Is Your Church a Safe Place to Be?

By this, I don’t mean ‘Is there some villain hiding in the closet, waiting to jump out at you?’ Rather, is your church a place where various types of people feel at home worshiping? Are there people there whom you are comfortable hanging around? I use the word ‘safe’ because there have any number of places that I have been to in my life, including churches, where I wasn’t very comfortable until I got out of the door. I didn’t fully realize this until I became a divorced person. Lots of churches pride themselves on being family friendly. While there is nothing overtly wrong with this, it is but a fine line between this and being not-so-very friendly toward those who don’t currently fit into a traditional family unit.

After worshipping at a church in Rochester (People of Hope) for a couple of years, I noticed how many folks were divorced or single. It had never had any sort of program to directly minister to those who had gone through these life experiences, but I gradually became convinced that it was a safe place to be if you had. It also had a fair number of people from the GLBT community. Yet, in a city as racially diverse as Rochester, there were only a few from black, hispanic or other racial backgrounds. In some churches there are gender or political issues. Others may have certain subtle socioeconomic lines. I recall one Lutheran church I attended many years ago that had a man who would say ‘Amen’ or ‘Alleluia’ at various points during the sermon. He was the only one to share this type of response … to say the least. I didn’t think it was a problem, but several of his fellow worshipers would grouse about it behind his back. If you give it a little thought, your church probably has some well established expressions of piety, liturgy, etc., and the congregation will tolerate only so much derivation.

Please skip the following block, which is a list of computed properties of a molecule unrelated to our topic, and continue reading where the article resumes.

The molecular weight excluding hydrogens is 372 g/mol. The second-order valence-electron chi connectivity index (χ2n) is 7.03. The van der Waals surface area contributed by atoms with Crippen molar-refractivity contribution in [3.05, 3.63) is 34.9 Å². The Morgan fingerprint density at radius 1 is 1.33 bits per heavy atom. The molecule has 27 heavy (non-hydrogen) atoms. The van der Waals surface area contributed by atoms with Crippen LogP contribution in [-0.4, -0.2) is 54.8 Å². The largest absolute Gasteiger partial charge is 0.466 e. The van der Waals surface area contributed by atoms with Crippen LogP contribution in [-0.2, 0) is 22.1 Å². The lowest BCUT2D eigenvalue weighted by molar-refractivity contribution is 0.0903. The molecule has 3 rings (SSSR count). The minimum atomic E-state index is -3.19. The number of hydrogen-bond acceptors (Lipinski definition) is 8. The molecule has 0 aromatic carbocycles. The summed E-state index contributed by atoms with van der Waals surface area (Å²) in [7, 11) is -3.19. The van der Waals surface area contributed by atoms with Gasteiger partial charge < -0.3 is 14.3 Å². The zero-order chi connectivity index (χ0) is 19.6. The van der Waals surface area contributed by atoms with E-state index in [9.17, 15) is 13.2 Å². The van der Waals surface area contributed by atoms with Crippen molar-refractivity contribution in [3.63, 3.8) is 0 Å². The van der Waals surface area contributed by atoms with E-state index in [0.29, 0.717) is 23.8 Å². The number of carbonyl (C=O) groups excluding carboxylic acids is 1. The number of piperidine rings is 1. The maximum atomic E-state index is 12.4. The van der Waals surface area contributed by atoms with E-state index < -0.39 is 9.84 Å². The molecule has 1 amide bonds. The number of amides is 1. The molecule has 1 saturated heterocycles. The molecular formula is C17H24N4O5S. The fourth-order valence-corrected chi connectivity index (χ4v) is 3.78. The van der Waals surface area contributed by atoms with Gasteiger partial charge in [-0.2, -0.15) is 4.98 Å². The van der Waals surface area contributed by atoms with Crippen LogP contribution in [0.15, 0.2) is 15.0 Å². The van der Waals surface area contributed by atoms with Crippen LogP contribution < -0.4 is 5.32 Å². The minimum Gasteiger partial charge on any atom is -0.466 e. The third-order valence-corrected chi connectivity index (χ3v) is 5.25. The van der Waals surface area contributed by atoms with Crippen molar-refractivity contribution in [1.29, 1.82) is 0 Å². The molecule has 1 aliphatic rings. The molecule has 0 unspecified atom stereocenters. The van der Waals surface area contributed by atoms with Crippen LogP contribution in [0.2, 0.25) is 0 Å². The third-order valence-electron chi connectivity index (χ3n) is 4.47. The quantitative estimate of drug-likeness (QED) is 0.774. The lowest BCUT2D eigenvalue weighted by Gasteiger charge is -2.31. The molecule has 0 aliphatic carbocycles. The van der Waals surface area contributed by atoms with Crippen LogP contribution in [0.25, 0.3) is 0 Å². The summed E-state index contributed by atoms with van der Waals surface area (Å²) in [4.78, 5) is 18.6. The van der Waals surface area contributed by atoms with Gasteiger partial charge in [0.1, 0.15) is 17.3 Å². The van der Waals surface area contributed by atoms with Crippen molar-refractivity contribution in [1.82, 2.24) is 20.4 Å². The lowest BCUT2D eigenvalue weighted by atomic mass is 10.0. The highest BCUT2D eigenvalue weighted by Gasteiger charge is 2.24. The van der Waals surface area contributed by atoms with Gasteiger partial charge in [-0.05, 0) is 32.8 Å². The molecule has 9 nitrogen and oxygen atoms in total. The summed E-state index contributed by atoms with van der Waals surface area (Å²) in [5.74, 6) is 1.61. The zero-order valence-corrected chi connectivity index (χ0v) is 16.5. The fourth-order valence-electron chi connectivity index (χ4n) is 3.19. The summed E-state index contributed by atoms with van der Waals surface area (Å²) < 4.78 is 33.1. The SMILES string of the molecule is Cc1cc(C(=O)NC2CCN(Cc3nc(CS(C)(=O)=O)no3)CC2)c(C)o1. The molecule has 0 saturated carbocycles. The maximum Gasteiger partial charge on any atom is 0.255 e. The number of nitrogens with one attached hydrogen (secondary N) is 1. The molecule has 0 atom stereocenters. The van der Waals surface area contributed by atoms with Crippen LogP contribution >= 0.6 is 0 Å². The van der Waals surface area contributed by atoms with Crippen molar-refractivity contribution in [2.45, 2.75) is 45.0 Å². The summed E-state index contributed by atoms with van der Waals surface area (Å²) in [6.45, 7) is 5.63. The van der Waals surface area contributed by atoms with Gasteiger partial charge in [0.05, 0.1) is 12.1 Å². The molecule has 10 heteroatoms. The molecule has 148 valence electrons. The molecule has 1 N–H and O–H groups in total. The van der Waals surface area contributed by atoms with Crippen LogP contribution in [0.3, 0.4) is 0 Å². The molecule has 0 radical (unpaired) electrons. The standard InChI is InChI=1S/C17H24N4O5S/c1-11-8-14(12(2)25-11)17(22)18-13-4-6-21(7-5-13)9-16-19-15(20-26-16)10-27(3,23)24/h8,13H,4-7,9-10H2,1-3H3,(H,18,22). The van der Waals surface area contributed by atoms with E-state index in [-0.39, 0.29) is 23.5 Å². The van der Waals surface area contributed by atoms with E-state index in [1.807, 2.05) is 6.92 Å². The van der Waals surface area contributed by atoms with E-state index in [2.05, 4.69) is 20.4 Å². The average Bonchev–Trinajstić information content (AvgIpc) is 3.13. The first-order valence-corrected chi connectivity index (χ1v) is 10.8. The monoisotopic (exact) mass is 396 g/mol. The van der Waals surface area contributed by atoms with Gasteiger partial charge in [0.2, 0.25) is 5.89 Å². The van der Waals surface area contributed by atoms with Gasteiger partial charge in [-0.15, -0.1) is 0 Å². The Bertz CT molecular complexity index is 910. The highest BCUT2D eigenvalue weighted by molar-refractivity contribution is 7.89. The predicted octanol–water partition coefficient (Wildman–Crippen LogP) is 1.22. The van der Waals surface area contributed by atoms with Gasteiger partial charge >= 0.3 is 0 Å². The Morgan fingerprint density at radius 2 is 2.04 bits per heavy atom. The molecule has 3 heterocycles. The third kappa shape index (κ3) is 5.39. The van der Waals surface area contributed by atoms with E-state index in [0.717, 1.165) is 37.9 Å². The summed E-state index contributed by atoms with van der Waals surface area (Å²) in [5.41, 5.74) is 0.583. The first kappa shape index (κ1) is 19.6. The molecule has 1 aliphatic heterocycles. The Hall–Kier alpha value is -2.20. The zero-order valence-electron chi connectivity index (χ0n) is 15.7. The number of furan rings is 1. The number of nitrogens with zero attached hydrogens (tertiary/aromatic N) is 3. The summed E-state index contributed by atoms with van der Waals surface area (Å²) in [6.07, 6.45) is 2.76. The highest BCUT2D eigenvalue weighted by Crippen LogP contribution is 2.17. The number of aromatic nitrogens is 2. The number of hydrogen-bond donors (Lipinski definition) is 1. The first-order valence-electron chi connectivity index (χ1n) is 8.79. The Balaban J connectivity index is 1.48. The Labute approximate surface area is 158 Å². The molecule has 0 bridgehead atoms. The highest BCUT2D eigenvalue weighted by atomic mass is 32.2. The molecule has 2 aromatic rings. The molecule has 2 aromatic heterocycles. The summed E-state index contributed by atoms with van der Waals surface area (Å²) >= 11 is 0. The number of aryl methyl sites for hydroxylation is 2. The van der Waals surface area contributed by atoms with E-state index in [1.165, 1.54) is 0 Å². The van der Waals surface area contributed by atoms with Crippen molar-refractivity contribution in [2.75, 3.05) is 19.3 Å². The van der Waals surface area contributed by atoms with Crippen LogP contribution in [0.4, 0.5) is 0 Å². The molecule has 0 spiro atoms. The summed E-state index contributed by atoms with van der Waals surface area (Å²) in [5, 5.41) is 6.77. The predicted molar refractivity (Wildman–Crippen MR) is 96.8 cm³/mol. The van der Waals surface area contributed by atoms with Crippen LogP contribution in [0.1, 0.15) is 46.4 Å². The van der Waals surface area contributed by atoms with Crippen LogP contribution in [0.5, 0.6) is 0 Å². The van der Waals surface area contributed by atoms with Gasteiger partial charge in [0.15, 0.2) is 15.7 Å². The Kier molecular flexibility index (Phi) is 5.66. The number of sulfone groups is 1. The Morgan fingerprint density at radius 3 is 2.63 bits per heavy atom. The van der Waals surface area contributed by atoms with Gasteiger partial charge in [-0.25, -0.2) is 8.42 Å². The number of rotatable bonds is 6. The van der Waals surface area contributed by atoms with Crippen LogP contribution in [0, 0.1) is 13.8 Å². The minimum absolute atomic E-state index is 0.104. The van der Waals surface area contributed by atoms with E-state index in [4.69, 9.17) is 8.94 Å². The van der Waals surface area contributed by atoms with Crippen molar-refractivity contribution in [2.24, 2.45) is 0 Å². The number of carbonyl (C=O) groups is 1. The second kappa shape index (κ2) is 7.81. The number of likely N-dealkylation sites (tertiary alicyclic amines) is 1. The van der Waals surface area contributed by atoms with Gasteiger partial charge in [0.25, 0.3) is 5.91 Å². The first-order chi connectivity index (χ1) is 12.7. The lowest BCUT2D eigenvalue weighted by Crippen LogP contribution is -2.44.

I don’t know if it is such a great idea to initiate programs that will reach one group or another. I remember one church that had a strong singles program for a time, but most of the people who got involved never went on to become active in the church. Eventually, the program faded.

What if a church simply reached out to those who were hurting or in need of forgiveness, and left it at that?

Just a thought … DonC


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